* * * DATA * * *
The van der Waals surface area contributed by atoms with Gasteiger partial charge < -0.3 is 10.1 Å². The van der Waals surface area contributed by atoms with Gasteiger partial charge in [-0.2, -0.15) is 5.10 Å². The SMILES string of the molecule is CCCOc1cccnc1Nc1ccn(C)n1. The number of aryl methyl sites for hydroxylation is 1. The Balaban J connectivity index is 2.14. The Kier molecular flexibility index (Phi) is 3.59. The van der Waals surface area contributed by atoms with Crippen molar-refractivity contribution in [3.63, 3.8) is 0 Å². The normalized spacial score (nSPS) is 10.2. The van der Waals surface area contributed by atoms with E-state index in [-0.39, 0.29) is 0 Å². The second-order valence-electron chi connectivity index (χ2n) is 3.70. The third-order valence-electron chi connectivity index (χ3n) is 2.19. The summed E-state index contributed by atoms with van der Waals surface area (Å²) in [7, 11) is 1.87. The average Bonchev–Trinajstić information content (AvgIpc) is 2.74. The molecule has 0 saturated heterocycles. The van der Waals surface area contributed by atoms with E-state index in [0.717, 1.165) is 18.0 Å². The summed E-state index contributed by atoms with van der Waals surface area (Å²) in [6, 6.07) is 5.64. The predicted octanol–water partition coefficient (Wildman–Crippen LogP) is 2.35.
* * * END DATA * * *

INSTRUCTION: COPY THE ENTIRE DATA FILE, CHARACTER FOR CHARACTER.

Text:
The van der Waals surface area contributed by atoms with Gasteiger partial charge < -0.3 is 10.1 Å². The van der Waals surface area contributed by atoms with Gasteiger partial charge in [-0.2, -0.15) is 5.10 Å². The SMILES string of the molecule is CCCOc1cccnc1Nc1ccn(C)n1. The number of aryl methyl sites for hydroxylation is 1. The Balaban J connectivity index is 2.14. The Kier molecular flexibility index (Phi) is 3.59. The van der Waals surface area contributed by atoms with Crippen molar-refractivity contribution in [3.63, 3.8) is 0 Å². The normalized spacial score (nSPS) is 10.2. The van der Waals surface area contributed by atoms with E-state index in [-0.39, 0.29) is 0 Å². The second-order valence-electron chi connectivity index (χ2n) is 3.70. The third-order valence-electron chi connectivity index (χ3n) is 2.19. The summed E-state index contributed by atoms with van der Waals surface area (Å²) in [7, 11) is 1.87. The average Bonchev–Trinajstić information content (AvgIpc) is 2.74. The molecule has 0 saturated heterocycles. The van der Waals surface area contributed by atoms with E-state index in [0.717, 1.165) is 18.0 Å². The summed E-state index contributed by atoms with van der Waals surface area (Å²) in [6, 6.07) is 5.64. The predicted octanol–water partition coefficient (Wildman–Crippen LogP) is 2.35.